First, a TikTok ban may be deemed unconstitutional on First Amendment grounds if it is focused in part on the content the app delivers to users, regardless of whether that content is promoted by the CCP. If challenged, these laws would likely have to satisfy strict scrutiny, which would require the government to demonstrate a compelling state interest, as well as that these laws are either narrowly tailored or will be the least restrictive with regard to speech. While there is a compelling interest to protect American national security, researchers have pushed back on the idea that TikTok’s content is currently being used to manipulate Americans. Further, a ban may not be narrowly tailored to addressing the harms lawmakers cite, and may limit Americans’ ability to use TikTok to interact with other users and share information online. If less restrictive legislation could accomplish the same objective, a court may strike down the ban as unconstitutional.
Second, banning TikTok could establish dangerous precedent regarding the banning of digital platforms generally. If Congress bans TikTok, it could create a playbook for further protectionism in digital markets. By claiming a firm is connected, or even could be connected, to a country or entity of concern, legislators could use this to pressure the executive branch to restrict market access or force a sale. The Committee on Foreign Investment in the United States (CFIUS), the body tasked with evaluating national security risks presented by foreign investments, is exploring avenues to address security concerns posed by the platform. Pushing for a ban through legislation could undermine its process and make it easier for the federal government to target firms or individuals for much less compelling reasons.
Conversely, approaches such as the RESTRICT Act would give considerable power to the executive branch to decide what companies or individuals can participate in commerce related to American technology. This again creates an incentive to embrace protectionist policies in the name of national security or advance favored domestic industries at the expense of competition and innovation. In addition, the RESTRICT Act could imperil Americans’ use of technologies such as virtual private networks and online speech, as the bill vests the executive branch with broad authority to restrict access to products or services of “foreign adversaries.” What’s more, attempts to circumvent such restrictions could result in monetary fines and even prison time. American national security and competitiveness is critical, but legislators should consider the perverse incentives such expanded authority could create.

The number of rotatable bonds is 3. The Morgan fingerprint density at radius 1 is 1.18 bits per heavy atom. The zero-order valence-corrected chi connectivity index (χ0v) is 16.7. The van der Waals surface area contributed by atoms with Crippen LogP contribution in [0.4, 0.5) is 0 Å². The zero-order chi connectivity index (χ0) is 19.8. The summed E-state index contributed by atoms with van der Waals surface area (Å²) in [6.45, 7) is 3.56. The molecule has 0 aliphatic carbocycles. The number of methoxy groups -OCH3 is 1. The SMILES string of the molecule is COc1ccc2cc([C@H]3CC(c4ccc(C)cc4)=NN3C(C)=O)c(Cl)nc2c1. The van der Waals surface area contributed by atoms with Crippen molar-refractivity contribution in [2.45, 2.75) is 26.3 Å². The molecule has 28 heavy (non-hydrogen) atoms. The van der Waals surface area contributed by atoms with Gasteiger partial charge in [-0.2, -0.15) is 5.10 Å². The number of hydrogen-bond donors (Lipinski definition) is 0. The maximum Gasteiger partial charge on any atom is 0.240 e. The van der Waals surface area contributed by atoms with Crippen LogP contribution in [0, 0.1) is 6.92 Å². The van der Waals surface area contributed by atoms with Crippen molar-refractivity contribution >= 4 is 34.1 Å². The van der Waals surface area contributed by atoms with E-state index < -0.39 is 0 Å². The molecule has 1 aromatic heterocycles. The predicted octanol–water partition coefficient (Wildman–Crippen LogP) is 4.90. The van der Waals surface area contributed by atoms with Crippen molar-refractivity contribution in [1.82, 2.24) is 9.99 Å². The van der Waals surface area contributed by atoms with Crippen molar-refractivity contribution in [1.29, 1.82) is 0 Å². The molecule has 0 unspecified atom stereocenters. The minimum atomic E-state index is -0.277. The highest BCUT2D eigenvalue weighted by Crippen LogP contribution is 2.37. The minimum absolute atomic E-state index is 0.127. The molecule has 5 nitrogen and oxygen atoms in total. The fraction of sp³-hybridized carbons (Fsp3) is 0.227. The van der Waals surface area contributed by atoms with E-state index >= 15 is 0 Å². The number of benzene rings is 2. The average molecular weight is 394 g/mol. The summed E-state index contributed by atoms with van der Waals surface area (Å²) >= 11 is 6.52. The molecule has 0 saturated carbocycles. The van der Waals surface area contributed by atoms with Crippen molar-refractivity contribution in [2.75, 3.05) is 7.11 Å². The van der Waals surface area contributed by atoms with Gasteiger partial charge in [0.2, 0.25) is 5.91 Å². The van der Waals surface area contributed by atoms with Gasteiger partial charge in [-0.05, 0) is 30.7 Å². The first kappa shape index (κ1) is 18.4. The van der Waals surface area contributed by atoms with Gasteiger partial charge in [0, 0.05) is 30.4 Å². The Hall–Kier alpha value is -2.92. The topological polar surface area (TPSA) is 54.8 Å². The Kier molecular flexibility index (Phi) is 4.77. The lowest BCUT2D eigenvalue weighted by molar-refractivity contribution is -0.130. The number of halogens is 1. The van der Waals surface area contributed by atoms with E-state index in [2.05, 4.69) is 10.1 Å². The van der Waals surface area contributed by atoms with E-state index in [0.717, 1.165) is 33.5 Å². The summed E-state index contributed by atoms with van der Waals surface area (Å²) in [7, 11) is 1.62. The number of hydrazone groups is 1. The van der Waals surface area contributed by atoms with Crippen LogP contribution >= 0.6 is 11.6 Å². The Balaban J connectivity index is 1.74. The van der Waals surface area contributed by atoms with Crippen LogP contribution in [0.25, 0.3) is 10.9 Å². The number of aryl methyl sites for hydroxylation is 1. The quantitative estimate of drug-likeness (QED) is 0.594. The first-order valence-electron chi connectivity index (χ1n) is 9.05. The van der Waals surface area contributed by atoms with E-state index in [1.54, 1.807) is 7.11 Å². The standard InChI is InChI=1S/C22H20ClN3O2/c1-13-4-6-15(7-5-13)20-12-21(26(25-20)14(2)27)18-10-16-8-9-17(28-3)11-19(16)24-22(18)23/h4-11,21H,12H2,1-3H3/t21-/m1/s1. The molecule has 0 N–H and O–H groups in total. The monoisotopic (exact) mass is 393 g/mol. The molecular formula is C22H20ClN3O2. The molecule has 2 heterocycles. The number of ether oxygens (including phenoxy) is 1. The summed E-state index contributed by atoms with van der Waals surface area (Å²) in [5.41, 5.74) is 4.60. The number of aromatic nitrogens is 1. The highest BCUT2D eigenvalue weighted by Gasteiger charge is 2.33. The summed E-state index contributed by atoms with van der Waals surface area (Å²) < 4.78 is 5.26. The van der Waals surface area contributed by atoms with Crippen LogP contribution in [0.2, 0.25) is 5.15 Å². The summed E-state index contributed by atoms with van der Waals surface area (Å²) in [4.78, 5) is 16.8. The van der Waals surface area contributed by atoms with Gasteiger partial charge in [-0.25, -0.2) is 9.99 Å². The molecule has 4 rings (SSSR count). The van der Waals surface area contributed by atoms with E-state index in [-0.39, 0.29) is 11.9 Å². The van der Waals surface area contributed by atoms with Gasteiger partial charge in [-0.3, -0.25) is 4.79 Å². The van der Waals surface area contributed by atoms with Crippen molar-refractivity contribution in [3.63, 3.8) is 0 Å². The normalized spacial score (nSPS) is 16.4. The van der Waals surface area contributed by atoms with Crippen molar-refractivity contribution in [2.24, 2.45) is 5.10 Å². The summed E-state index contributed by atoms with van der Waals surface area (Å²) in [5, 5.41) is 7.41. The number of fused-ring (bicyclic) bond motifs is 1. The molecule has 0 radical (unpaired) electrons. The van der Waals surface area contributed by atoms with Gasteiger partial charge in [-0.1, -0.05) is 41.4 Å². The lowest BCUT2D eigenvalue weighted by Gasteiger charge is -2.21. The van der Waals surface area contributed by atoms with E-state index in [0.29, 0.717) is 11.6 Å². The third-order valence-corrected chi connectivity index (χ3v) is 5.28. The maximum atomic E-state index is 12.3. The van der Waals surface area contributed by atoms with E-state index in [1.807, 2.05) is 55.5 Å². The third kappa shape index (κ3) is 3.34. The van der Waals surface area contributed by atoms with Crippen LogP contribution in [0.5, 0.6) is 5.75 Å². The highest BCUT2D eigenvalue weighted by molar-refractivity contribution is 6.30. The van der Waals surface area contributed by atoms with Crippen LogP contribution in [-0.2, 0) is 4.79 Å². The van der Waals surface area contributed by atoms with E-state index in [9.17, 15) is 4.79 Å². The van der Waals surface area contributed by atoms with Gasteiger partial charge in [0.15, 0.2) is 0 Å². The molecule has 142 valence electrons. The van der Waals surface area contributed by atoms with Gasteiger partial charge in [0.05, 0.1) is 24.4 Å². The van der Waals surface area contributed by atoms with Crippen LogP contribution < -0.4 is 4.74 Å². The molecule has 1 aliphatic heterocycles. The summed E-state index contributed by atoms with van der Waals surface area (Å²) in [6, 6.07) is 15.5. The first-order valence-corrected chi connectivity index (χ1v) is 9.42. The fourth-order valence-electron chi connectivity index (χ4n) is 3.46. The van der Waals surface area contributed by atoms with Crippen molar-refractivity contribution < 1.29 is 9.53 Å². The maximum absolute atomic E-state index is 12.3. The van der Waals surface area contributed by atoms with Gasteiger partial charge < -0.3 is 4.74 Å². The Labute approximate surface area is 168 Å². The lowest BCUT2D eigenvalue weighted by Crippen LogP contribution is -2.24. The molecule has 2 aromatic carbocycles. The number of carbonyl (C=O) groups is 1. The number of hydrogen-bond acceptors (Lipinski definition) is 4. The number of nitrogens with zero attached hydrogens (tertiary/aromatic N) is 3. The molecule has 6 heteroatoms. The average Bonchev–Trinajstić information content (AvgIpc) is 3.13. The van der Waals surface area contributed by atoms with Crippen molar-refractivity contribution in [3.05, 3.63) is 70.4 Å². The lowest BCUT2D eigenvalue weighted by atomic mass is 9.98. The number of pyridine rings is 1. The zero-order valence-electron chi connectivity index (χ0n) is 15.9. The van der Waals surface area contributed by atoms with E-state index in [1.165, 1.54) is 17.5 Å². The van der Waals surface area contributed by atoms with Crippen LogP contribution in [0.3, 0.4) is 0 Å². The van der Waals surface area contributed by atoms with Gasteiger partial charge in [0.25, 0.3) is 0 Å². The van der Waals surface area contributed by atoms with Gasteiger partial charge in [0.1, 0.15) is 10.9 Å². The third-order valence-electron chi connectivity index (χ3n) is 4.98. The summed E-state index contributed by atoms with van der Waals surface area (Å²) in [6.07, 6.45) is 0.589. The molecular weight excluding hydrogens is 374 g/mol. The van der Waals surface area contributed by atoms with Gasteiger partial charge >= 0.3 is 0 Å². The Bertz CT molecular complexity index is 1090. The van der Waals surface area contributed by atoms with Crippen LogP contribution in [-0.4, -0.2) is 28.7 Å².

Finally, there is no guarantee that a ban on TikTok would meaningfully impact the firms’ or the CCP’s ability to acquire data on Americans. During his testimony before Congress, TikTok CEO Shou Zi Chew noted that even if the firm is banned in the United States, it could still acquire American’s data through third-party data brokers or alternative sources. Further, using open-source intelligence tools, such as data scraping other digital platforms, would allow the CCP or other nefarious actors to access troves of Americans’ sensitive information. If Congress wants to protect Americans’ data from foreign entities, it could consider enacting a federal data privacy standard that limits data collection writ large, ensuring that no matter what platform a user chooses, their data will be protected and secure.
Some legislation to protect Americans’ data from foreign entities such as the CCP focuses narrowly on TikTok and ByteDance, while other proposals offer an approach that could be more broadly applied to other technologies and entities. There are legitimate concerns regarding the national security risks posed by TikTok and ByteDance, but Congress should also ensure that any response addresses the specific concerns with these companies without producing additional harms. As it stands, the bills currently under consideration raise significant constitutional concerns, could create justification for further bans on foreign technology – harming innovation and consumer welfare – and may even fail to prevent Chinese firms or the CCP from collecting Americans’ data.